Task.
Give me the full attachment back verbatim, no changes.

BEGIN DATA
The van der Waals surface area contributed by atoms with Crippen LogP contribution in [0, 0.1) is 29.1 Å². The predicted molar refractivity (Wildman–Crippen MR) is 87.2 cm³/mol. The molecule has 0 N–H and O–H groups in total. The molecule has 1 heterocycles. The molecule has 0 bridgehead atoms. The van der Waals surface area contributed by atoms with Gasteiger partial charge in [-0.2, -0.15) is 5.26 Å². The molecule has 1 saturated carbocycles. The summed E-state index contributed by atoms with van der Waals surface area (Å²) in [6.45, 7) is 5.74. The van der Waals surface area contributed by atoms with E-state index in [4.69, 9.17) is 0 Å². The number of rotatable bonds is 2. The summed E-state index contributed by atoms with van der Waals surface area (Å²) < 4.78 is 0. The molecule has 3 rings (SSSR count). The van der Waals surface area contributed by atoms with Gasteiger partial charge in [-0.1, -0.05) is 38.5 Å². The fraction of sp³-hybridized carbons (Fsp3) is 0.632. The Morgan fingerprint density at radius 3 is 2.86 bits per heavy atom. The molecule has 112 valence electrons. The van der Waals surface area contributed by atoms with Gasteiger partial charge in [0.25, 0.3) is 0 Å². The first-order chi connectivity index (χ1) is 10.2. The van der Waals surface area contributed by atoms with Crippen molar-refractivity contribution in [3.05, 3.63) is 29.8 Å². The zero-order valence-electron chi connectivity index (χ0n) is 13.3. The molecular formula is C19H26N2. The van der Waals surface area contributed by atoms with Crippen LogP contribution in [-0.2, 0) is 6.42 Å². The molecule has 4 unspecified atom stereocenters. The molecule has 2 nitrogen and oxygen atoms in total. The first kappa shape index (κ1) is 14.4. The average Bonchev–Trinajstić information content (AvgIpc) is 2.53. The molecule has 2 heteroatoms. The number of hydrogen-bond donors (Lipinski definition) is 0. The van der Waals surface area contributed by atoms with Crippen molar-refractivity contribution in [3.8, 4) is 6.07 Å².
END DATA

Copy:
The van der Waals surface area contributed by atoms with Crippen LogP contribution in [0, 0.1) is 29.1 Å². The predicted molar refractivity (Wildman–Crippen MR) is 87.2 cm³/mol. The molecule has 0 N–H and O–H groups in total. The molecule has 1 heterocycles. The molecule has 0 bridgehead atoms. The van der Waals surface area contributed by atoms with Gasteiger partial charge in [-0.2, -0.15) is 5.26 Å². The molecule has 1 saturated carbocycles. The summed E-state index contributed by atoms with van der Waals surface area (Å²) in [6.45, 7) is 5.74. The van der Waals surface area contributed by atoms with E-state index in [4.69, 9.17) is 0 Å². The number of rotatable bonds is 2. The summed E-state index contributed by atoms with van der Waals surface area (Å²) < 4.78 is 0. The molecule has 3 rings (SSSR count). The van der Waals surface area contributed by atoms with Gasteiger partial charge in [-0.1, -0.05) is 38.5 Å². The fraction of sp³-hybridized carbons (Fsp3) is 0.632. The Morgan fingerprint density at radius 3 is 2.86 bits per heavy atom. The molecule has 112 valence electrons. The van der Waals surface area contributed by atoms with Gasteiger partial charge in [0.25, 0.3) is 0 Å². The first-order chi connectivity index (χ1) is 10.2. The van der Waals surface area contributed by atoms with Crippen molar-refractivity contribution in [3.05, 3.63) is 29.8 Å². The zero-order valence-electron chi connectivity index (χ0n) is 13.3. The molecular formula is C19H26N2. The van der Waals surface area contributed by atoms with Crippen LogP contribution in [-0.2, 0) is 6.42 Å². The molecule has 4 unspecified atom stereocenters. The molecule has 2 nitrogen and oxygen atoms in total. The first kappa shape index (κ1) is 14.4. The average Bonchev–Trinajstić information content (AvgIpc) is 2.53. The molecule has 2 heteroatoms. The number of hydrogen-bond donors (Lipinski definition) is 0. The van der Waals surface area contributed by atoms with Crippen molar-refractivity contribution in [3.8, 4) is 6.07 Å².